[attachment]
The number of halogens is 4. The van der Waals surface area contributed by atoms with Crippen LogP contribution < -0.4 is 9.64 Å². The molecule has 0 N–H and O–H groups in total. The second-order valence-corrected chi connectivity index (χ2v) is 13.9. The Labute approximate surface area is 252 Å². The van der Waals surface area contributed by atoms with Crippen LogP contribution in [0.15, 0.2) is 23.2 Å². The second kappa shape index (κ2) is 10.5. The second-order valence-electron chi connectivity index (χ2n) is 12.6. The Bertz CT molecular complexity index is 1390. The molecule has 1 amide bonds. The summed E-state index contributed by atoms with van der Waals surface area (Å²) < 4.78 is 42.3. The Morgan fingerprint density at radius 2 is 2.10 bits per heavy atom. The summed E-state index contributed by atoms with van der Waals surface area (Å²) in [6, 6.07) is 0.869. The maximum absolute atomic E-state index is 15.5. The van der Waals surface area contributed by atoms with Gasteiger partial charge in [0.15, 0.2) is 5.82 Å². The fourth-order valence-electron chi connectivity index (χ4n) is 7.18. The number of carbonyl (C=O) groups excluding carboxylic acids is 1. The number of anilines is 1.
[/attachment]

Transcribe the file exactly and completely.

The number of halogens is 4. The van der Waals surface area contributed by atoms with Crippen LogP contribution < -0.4 is 9.64 Å². The molecule has 0 N–H and O–H groups in total. The second-order valence-corrected chi connectivity index (χ2v) is 13.9. The Labute approximate surface area is 252 Å². The van der Waals surface area contributed by atoms with Crippen LogP contribution in [0.15, 0.2) is 23.2 Å². The second kappa shape index (κ2) is 10.5. The second-order valence-electron chi connectivity index (χ2n) is 12.6. The Bertz CT molecular complexity index is 1390. The molecule has 1 amide bonds. The summed E-state index contributed by atoms with van der Waals surface area (Å²) < 4.78 is 42.3. The Morgan fingerprint density at radius 2 is 2.10 bits per heavy atom. The summed E-state index contributed by atoms with van der Waals surface area (Å²) in [6, 6.07) is 0.869. The maximum absolute atomic E-state index is 15.5. The van der Waals surface area contributed by atoms with Gasteiger partial charge in [0.15, 0.2) is 5.82 Å². The fourth-order valence-electron chi connectivity index (χ4n) is 7.18. The number of carbonyl (C=O) groups excluding carboxylic acids is 1. The number of anilines is 1.